Malema: A great leader must listen to the people and implement the aspirations of those people. A great leader must be a good listener and be grounded amongst the masses, not be far ahead of the masses and call yourself leadership when you are very far from the masses because when you look back you are likely not to find those masses. A leader who does all those things, always getting direction from the people of our country that person is a great leader. You can’t listen to a faction, you can’t listen to your business associates, you can’t listen to your family members – once you’re a leader you’re a leader of everybody including those who don’t want you. Your ears must be open to everybody, including those who don’t want you; they must feel comfortable talking to you about what are their issues. That represents the calibre of leadership that we need – the leadership that is not in the pockets of capital because most leaders receive (kick)backs – when they ask money they tell you don’t put it into an account, they tell you don’t give me a cheque – they take backs and once they take backs from capital there is no way they will tell capital where to get off because they are compromised.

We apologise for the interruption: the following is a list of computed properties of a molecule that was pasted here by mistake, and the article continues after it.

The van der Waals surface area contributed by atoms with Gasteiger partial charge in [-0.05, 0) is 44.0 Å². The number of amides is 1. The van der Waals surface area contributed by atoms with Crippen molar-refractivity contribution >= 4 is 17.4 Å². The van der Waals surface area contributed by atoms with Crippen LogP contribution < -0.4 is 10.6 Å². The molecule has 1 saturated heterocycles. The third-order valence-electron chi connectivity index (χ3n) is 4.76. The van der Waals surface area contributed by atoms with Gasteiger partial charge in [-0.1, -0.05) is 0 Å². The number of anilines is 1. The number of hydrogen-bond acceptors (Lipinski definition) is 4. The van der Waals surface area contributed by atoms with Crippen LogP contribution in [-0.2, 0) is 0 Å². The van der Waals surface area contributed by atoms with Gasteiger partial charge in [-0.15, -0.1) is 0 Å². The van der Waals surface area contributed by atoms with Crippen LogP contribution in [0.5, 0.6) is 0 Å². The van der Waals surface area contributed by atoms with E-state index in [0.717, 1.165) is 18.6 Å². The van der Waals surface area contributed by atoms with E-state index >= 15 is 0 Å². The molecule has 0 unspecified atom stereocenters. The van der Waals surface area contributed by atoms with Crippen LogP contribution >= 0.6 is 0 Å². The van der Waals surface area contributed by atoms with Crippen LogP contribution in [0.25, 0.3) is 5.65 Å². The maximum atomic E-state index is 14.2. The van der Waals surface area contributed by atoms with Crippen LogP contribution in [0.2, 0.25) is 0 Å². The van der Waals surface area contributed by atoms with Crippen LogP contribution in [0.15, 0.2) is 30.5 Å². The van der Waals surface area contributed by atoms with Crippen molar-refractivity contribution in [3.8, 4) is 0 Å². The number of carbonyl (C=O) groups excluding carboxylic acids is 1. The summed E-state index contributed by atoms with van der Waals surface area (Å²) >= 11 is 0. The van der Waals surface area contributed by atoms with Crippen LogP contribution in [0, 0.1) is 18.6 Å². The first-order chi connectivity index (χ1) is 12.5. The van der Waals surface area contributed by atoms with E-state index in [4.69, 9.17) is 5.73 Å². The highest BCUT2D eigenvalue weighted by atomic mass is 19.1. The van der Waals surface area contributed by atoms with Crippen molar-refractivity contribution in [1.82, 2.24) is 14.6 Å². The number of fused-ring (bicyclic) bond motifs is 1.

BRLP: In your opinion are you successful as a leader?
Malema: You know, we have been very successful. To get the country talking is not as easy as that. People of note in big institutions, they give speeches where everyone is forced, who loves and is patriotic about this country, they are forced to listen to them, that when they are finished speaking no-one can remember what they said. So we got this country talking, we got this country beginning to appreciate that compromises made before 1994 actually cost us a lot – we needed to find a way of taking our people out of poverty and we succeeded in putting that agenda firmly on the table – when Pres Zuma was speaking, there were areas when I closed eyes, it was as if the ANC youth leader was speaking, and for me that is clear success for the youth league.
BRLP: What leadership lessons have you learnt over the last year?
Malema: One lesson that I’ve learnt is that you must never rely on an individual in a revolution – you must rely on the wisdom in the revolution and the collective leadership of that revolution. Individuals change especially when they assume positions of power and they begin to show true colours. That’s a lesson I have learnt.